How to Cull Your Photos

To cull means to cut down; to take your 1,000 photos and then determine which few photos you actually care about.

Culling is “editing”

I like the word “cull”, because too often people get “editing” confused with “post processing”. 

Rather than try to battle for the word “edit”, let us just use the word “cull” when we mean to say:

The art of getting rid of photos you don’t cafe about, in order to keep the photos you actually care about. 

How to choose the best photo of a given scene 

When you’re out shooting, I always encourage you to “work the scene” (shoot lots of different variations of a given scene, in order to make the best possible image). 

This might mean shooting from different angles or perspectives, shooting at different moments (timing), and interacting with your subjects.

For example, in the scene above, I liked the juxtaposition between the homeless man and the injury lawyers. I got close with a 24mm lens, kept shooting, and then the man lifted his hand to cover his face, or perhaps to try to shove the camera away.

Shot three. The last photo.

Anyways, the final photo where his hand is extended and covering his face is the best photo to me, because I prefer that the homeless man is made anonymous, and also with more mystery with the hand gesture:

Shot three. The best photo. 

Let’s take it back, and review all the photos again. 

Let us take things back to the beginning, to analyze how I “worked the scene”:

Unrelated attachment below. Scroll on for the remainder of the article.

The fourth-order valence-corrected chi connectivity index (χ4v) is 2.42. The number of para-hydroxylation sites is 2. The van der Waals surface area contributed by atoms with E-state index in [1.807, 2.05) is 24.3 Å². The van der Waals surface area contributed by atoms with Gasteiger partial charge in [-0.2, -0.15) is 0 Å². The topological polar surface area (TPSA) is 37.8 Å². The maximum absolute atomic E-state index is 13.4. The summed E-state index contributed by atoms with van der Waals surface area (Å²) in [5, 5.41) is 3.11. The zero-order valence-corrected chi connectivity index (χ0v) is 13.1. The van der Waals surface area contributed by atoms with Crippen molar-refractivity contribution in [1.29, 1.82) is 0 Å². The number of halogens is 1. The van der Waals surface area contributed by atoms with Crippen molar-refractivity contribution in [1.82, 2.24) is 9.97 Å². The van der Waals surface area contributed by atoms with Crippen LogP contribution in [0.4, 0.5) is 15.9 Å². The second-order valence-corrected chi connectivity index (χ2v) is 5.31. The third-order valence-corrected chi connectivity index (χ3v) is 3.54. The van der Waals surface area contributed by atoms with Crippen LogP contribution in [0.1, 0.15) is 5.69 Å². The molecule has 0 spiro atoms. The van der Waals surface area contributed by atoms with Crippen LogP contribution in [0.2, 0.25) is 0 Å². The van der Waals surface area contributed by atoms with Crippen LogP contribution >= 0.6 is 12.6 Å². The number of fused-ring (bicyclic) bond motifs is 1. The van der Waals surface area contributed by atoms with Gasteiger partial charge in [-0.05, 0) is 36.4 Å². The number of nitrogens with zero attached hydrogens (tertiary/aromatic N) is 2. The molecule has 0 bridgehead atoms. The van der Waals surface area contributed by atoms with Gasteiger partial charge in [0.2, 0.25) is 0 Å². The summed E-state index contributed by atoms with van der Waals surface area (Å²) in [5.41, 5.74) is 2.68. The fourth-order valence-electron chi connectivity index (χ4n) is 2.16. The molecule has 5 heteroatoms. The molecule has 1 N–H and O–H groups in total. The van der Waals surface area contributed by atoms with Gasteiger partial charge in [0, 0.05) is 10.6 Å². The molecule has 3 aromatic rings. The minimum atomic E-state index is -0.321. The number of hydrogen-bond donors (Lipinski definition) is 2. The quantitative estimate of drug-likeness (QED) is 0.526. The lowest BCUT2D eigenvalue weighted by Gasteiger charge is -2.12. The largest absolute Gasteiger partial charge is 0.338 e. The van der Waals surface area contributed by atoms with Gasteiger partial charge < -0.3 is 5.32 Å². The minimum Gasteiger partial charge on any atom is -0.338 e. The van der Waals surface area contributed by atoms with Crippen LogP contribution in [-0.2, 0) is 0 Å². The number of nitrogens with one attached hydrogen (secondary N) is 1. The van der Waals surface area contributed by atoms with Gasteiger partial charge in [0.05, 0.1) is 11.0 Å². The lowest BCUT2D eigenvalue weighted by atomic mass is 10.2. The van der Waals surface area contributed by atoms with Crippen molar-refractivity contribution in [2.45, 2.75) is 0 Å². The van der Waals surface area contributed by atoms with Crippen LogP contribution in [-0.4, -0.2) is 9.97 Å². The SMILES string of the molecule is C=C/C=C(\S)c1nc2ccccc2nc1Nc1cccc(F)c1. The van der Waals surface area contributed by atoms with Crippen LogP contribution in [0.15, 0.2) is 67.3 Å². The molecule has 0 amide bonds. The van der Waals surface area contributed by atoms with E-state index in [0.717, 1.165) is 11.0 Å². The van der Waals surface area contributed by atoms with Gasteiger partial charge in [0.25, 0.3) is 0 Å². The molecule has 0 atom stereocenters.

First photograph. 

This is a tip, 

When you witness a scene you find interesting, start shooting before thinking. 

For example in the above scene, I first noticed the juxtaposition between the homeless man and the advertisement faces in the background:

Photo one. This is what I visualized while I was shooting. 

This is the first photo before the homeless man reacted.

The second photo, the man notices me shooting, and lifts his hand:

Shot two 

Another tip:

When people react to you photographing them, keep shooting. 

I didn’t know how the man would react while I was photographing him, but best to “work the scene” and shoot lots of photos of the scene before determining which photo is best. Because you will never know what the best photo is until you sit down at home, and analyze the photos after you’ve shot them:

Contact sheet: Best photo was the last one. 

Tips how to cull down your photos 

As a modern photographer, you probably have thousands of photos to look through. Photos you shot on your phone, digital camera, film camera, etc. 

Here are some tips on culling down your photos:

  1. When looking at your photos, review them in reverse chronological order (start from your newest photos, and go backwards). Generally speaking, photos you shoot towards the end of a scene are better. Thus, if you look at your photos chronogically backwards, you’re more likely to see the best photo quickly. 
  2. Look at your photos as small thumbnails. This will help you judge your compositions quicker. If a photo has a strong composition as a small thumbnail, it is a strong photo
  3. When in doubt, throw it out: Life is too short to mull over “maybe” photos. You’re going to shoot millions more photos in your lifetime, so don’t get so caught up on photos you feel lukewarm about. 
  4. Generally speaking, a photo is either a “fuck yeah!” or “no”. Only keep photos you have a strong affinity towards. 
  5. If you need help from the photo community, upload it to ARSBETA.COM for honest and anonymous critique on your work. 

As a photographer you’re constantly in a state of flux. Allow yourself to change and evolve. Keep shooting, and never stop.



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